The constant struggle to figure out how to utilize all the tools of riding together as one is a very tedious and frustrating process. There seem to be more days of feeling like you’ve been running into a wall repeatedly, than there are days of feeling like progress has been made. I can honestly say that if you were to ask me if I felt that Zoey and I had made progress anywhere, I’d say “NO” almost immediately. Because it does not currently feel like we’ve made any progress anywhere at all. Have you ever seen a dog chasing it tail in endless circles, it just keeps chasing and chasing and chasing, never really getting anywhere? Or when a bee flies into a room and repeatedly flies into a window-until it either knocks itself out or gives up? That is currently how my riding life feels—there’s an open window that bee could get to, it just can’t quite figure out how, and instead winds up repeatedly flying into the closed window. The dog continues to chase it tail, with the idea that it will end up getting it at some point, but it just can’t quite reach it. That’s where I’m at mentally right now—like Zo and I are chasing our tails and getting nowhere.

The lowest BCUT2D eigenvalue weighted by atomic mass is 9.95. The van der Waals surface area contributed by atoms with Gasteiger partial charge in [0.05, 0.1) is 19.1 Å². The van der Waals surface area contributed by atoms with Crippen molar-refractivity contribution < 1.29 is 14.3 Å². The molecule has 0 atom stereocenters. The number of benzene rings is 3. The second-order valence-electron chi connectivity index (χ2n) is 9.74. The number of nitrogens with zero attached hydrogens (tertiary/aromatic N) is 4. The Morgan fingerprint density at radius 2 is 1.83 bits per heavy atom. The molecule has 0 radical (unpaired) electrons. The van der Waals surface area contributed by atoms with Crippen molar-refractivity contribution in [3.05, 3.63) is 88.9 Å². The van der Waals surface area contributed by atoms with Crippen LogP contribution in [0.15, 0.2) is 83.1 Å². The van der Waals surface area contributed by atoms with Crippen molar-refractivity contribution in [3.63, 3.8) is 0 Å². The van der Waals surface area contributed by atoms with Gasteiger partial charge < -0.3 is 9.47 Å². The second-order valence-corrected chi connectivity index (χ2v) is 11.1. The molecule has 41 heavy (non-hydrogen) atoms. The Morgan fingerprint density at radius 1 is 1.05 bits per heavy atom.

Riding is Mental…..